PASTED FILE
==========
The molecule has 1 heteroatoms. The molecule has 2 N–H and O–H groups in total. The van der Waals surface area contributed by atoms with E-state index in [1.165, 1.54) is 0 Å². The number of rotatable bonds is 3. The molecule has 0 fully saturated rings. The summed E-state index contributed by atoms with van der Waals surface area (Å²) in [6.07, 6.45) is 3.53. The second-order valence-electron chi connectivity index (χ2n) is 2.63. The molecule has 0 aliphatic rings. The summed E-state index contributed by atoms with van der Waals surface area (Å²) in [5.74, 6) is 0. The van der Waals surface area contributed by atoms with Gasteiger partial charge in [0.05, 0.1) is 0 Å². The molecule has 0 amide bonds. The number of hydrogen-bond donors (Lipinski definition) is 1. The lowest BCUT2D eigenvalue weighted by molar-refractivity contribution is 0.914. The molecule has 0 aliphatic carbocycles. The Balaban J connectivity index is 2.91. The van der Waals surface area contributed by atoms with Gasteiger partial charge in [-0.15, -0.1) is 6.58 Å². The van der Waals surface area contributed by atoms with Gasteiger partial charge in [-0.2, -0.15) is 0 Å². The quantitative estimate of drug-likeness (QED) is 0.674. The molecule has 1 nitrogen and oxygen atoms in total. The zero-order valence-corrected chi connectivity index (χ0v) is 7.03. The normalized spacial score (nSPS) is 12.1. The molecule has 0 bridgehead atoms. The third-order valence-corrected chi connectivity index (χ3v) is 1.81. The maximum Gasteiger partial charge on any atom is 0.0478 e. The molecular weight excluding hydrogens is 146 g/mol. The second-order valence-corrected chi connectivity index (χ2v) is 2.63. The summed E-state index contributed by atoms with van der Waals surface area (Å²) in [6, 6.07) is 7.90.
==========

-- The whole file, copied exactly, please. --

The molecule has 1 heteroatoms. The molecule has 2 N–H and O–H groups in total. The van der Waals surface area contributed by atoms with E-state index in [1.165, 1.54) is 0 Å². The number of rotatable bonds is 3. The molecule has 0 fully saturated rings. The summed E-state index contributed by atoms with van der Waals surface area (Å²) in [6.07, 6.45) is 3.53. The second-order valence-electron chi connectivity index (χ2n) is 2.63. The molecule has 0 aliphatic rings. The summed E-state index contributed by atoms with van der Waals surface area (Å²) in [5.74, 6) is 0. The van der Waals surface area contributed by atoms with Gasteiger partial charge in [0.05, 0.1) is 0 Å². The molecule has 0 amide bonds. The number of hydrogen-bond donors (Lipinski definition) is 1. The lowest BCUT2D eigenvalue weighted by molar-refractivity contribution is 0.914. The molecule has 0 aliphatic carbocycles. The Balaban J connectivity index is 2.91. The van der Waals surface area contributed by atoms with Gasteiger partial charge in [-0.15, -0.1) is 6.58 Å². The van der Waals surface area contributed by atoms with Gasteiger partial charge in [-0.2, -0.15) is 0 Å². The quantitative estimate of drug-likeness (QED) is 0.674. The molecule has 1 nitrogen and oxygen atoms in total. The zero-order valence-corrected chi connectivity index (χ0v) is 7.03. The normalized spacial score (nSPS) is 12.1. The molecule has 0 bridgehead atoms. The third-order valence-corrected chi connectivity index (χ3v) is 1.81. The maximum Gasteiger partial charge on any atom is 0.0478 e. The molecular weight excluding hydrogens is 146 g/mol. The second-order valence-corrected chi connectivity index (χ2v) is 2.63. The summed E-state index contributed by atoms with van der Waals surface area (Å²) in [6, 6.07) is 7.90.